Edgewood Elementary school will remain open, Woodland Hills School Board decided Wednesday after a repurposing plan failed to gain a majority vote.
The plan would have sent Edgewood students to other schools and used the building to house administration and the Wolverine Promise program for students with behavioral issues. Board members voted 5-3 against that plan, opting 7-1 to reopen a Rankin school that has been closed since 2009 to use specifically for the Wolverine Program.
The crowd of more than 70 received the decision with applause. Several residents spoke against the plan before the vote, including borough council members from Forest Hills and Edgewood. Both councils issued letters opposing the move.
“We’ve had an excellent experience there,” said Steve Karas, a Forest Hills councilman whose daughter attends Edgewood Elementary.
“Council, as well as numerous residents, have asked us to oppose the closing,” Karas said. “I believe you can save money in other places.”
To reopen the Rankin school, the board designated $50,000 for minor repairs. John Besseck, who supervises buildings and grounds, said the building is basically functional and will require little work before opening.
While most public comment against the repurposing pointed to Edgewood’s academic success, some questioned the board’s planning and transparency. Jennifer Alfieri wondered about the haste of the proposal and why the public wasn’t involved in the conversation sooner.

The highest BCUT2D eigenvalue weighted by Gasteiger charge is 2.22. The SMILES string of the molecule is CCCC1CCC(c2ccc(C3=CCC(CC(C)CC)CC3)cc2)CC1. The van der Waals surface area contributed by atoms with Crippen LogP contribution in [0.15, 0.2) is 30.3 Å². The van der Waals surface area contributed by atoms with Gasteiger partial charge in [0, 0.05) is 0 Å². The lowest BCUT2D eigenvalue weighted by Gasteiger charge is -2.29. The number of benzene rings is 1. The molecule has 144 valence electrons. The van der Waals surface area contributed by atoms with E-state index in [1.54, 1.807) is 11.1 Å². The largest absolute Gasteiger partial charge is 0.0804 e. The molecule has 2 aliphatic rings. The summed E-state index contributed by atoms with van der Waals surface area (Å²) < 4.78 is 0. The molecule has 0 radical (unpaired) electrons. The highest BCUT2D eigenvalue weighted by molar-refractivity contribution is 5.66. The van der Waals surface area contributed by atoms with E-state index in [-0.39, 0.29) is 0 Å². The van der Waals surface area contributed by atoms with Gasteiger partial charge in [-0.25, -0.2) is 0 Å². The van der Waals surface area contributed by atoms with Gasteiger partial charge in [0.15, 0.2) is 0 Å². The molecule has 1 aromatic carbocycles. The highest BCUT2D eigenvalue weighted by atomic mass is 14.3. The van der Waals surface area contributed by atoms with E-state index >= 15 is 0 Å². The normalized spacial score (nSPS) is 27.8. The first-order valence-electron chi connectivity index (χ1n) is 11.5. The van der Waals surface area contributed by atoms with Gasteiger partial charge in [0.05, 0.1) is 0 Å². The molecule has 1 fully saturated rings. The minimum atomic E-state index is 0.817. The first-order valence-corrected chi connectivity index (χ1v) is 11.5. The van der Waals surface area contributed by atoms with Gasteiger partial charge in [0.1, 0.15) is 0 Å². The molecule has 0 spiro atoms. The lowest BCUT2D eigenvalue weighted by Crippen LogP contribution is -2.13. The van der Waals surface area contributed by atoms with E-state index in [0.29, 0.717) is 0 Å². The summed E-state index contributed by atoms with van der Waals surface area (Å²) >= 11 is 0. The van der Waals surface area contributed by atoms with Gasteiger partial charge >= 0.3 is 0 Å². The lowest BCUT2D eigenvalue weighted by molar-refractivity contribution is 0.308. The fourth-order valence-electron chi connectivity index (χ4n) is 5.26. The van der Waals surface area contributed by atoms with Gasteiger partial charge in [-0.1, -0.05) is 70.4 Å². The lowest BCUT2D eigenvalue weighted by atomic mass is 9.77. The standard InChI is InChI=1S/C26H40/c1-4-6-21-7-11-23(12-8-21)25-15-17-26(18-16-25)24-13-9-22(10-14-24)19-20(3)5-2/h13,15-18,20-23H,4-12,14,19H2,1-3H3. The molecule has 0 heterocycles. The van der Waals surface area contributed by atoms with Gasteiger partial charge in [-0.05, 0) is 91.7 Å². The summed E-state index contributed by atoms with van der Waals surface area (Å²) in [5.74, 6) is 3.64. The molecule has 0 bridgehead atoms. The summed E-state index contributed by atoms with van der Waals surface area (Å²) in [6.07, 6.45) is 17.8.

“You committed yourself to the task at hand and are supposed to represent our community,” Alfieri said. “How can the board support this without the significant planning to ensure that this will work now?”
Superintendent Alan Johnson said the idea had been discussed for months beforehand. The Wolverine Promise program, currently situated at the high school, is running out of room, Johnson said. And administrators wanted to expand the program to cover grades one through 12.
“It is really something I think we have already done a good job of perfecting,” Johnson said. “We have investigated and researched this thoroughly.”
Johnson said the program’s structure is already in place; the district won’t have to hire additional faculty, but simply move into the Rankin school.
Of the board members who voted in favor of repurposing the school—Robert Tomasic, Colleen Filiak and Regis Driscoll—issues such as excess building capacity and cost savings were cited as key factors. Filiak said yearly progress reports and academic success didn't factor into the consideration.
During budget discussions later, Secretary Joyce Sullivan said the plan was estimated to have saved roughly $175,000.
Even among members who voted to keep the school running, the future wasn’t rosy.
“Change is coming,” said Jeff Hanchett. “We’re going to have to change.”
President Marilyn Messina said decisions like this won’t be any easier next year, and board member Tara Reis predicted a “whole lot of public meetings.”
“We don’t have the students right now to justify all these buildings staying open,” Reis said.